• ATMP <> (an overlay on part of the well-known LANL archives, selected articles from the preprint server are peer reviewed).

Stern briefly described some alternative pricing models, focusing on his own tiered, journal costs model [22]. This model consists of five tiers, the first four for commercial materials and the fifth one for non-marketable e-prints. Stern concluded his presentation by expressing his interest in seeing a post publication accountability study of peer review. More information about journal costs and possible journal cost solutions can be found on Stern's web pages at <> and <>.

Giuseppe Bertola, full-time Professor at the Department of Economics of the European University Institute, Italy, gave his view, as an author, reader, referee, and editor, on the supply and demand of printed and electronic material in economics. In his opinion, students, practitioners, young authors, and publishers need 'good' (refereed, reputable) journals, while established authors may not need them. His answer to the question "What does it take to produce a 'good' journal?" was "mainly, reputation (based on the group that is involved in the journal and the philosophy behind the journal), followed by the work of editors with equity and referees, and circulation."

Copyright, licensing and consortia

Toby Bainton, Secretary of the Society of College, National and University Libraries (SCONUL) in the UK, covered the topics of copyright and licensing [23]. He first focused on the EU Copyright Directive [24], which was adopted on 22 May 2001. EU governments are required to implement this Directive into their national copyright law before 22 December 2002. New features include the right of communication to the public and the legal protection of technical measures and rights-management information. Article 5 of the Directive contains the all-important exceptions, only one of which is compulsory to implement in national law: temporary, transient, incidental acts, integral and essential to a technological process. All other exceptions are optional. Bainton also discussed licenses, which, he said, technically speaking, are invitations to negotiate. He outlined the main elements of licenses: recitals, definitions (very important and a place for nasty surprises!), choice of law, rights granted, term and termination, licensee's undertaking, warranties, and dispute settlement.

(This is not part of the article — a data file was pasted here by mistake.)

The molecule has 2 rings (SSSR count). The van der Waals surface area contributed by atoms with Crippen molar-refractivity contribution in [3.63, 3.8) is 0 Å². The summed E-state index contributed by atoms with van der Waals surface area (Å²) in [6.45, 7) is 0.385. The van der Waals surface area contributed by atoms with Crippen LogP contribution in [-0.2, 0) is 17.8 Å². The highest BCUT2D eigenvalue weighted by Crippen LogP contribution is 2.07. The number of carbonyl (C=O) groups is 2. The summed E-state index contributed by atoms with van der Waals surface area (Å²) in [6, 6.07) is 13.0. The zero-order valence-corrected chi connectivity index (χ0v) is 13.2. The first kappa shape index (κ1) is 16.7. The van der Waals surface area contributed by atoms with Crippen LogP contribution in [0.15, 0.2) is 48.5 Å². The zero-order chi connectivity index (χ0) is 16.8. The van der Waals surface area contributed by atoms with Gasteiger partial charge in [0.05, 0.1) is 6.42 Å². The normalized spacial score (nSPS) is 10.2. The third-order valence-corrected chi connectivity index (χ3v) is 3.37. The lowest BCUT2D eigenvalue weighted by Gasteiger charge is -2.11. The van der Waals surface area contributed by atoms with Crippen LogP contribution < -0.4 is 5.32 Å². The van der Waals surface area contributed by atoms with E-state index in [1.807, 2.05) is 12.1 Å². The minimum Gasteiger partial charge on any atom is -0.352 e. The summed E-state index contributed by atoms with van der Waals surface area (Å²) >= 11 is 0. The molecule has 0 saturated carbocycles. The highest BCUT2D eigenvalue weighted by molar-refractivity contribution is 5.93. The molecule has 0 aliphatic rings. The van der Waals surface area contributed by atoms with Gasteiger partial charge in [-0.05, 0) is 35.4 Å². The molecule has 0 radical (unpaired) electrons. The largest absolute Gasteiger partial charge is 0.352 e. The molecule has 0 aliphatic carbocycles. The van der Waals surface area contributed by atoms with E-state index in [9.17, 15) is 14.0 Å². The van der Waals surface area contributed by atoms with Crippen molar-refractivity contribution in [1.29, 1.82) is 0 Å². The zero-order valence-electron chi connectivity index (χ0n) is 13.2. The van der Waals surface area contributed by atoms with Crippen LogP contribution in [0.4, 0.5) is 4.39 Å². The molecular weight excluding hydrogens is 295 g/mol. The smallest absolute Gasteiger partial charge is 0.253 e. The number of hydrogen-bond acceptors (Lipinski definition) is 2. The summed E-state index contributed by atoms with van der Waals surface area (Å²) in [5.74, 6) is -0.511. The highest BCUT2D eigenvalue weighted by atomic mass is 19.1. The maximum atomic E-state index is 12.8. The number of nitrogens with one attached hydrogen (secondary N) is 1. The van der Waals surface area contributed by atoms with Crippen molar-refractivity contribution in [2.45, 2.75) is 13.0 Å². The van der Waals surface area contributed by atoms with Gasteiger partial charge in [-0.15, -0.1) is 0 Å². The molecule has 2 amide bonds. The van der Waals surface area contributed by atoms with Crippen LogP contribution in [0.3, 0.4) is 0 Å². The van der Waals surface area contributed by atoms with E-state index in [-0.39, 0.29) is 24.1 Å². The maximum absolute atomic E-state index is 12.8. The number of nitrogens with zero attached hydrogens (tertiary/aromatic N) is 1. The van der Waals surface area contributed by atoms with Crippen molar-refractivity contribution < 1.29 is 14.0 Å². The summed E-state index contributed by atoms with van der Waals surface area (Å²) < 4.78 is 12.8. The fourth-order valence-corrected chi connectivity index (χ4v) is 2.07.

UK experiences with consortia and licensing, through the National Electronic Site License Initiative (NESLI), were presented by Frederick Friend, Director of Scholarly Communication at the University College London, UK [25]. NESLI is a (via JISC) government-funded consortium. NESLI's aims are to achieve:

  • Better value for the money for libraries in their purchase of journal subscriptions;
  • Better access for users to journal literature;
  • Increased use of electronic journals, promoting the shift from paper to electronic formats.

NESLI appointed a Managing Agent (formed by Swets Blackwell and Manchester Computing) to negotiate contracts, manage subscriptions, and communicate with libraries from 1998 through 2001. NESLI approves offers from publishers, and individual libraries decide whether to buy and sign contracts. (There is no compulsion to do so.) Starting in 2002, a new model will be implemented. JISC will invite tenders for specific services. There will no longer be a single agent, and the role of the agent will be restricted. Friend concluded that all the NESLI objectives are being achieved to some degree. In 2001, journals from 20 publishers are available through NESLI, and there are around 70,000 downloads a month of full-text articles, plus many uses of abstracts and tables of contents.

US consortia and licensing were discussed by David Kohl, Dean and University Librarian at the University of Cincinnati, USA [26]. Kohl compared the traditional (title-by-title selection) model used, e.g., by the CalState consortium to the new (mass purchase) model used by OhioLINK. CalState's goal was to provide electronic access to a core group of journals already present and important, and to pay a reasonable cost for such access. Their result was that 50% of the 1,279 core journals could be provided via aggregators. The added cost for electronic journals was up to 25% per title. OhioLINK's first goal was to substantially increase access by using the digital format, but also to increase use by significantly increasing the number of journals available. Their second goal was to substantially increase the value received for the money spent. The price the OhioLINK consortium had to pay consisted of:

  • The sum of all members' present print subscriptions;
  • Plus a negotiated inflation rate;
  • Plus a no-revenue reduction pledge during the contract period (guaranteed turnover for the publishers); and
  • In some cases, an electronic surcharge.

In return, each library continues to receive their ongoing print copies, plus all libraries receive access to all the publishers' journals electronically. Kohl argued that the OhioLINK model is a win-win for both libraries and publishers. Of course, the model focuses on mass additions to increase journal access, not a thoughtful selectivity taking into account university instruction, research and service. Statistical analysis since 1999, however, proved that the formerly unavailable journals are used -- even heavily used. According to Kohl, the implications are that there is apparently a huge unmet need, and libraries have not been selecting materials so much as rationing them. The solution is not finer or better selection, but providing broader access. To conclude, Kohl recommended the tools and sources available via ICOLC (the International Coalition of Library Consortia, <>): meetings, listservs and policy statements.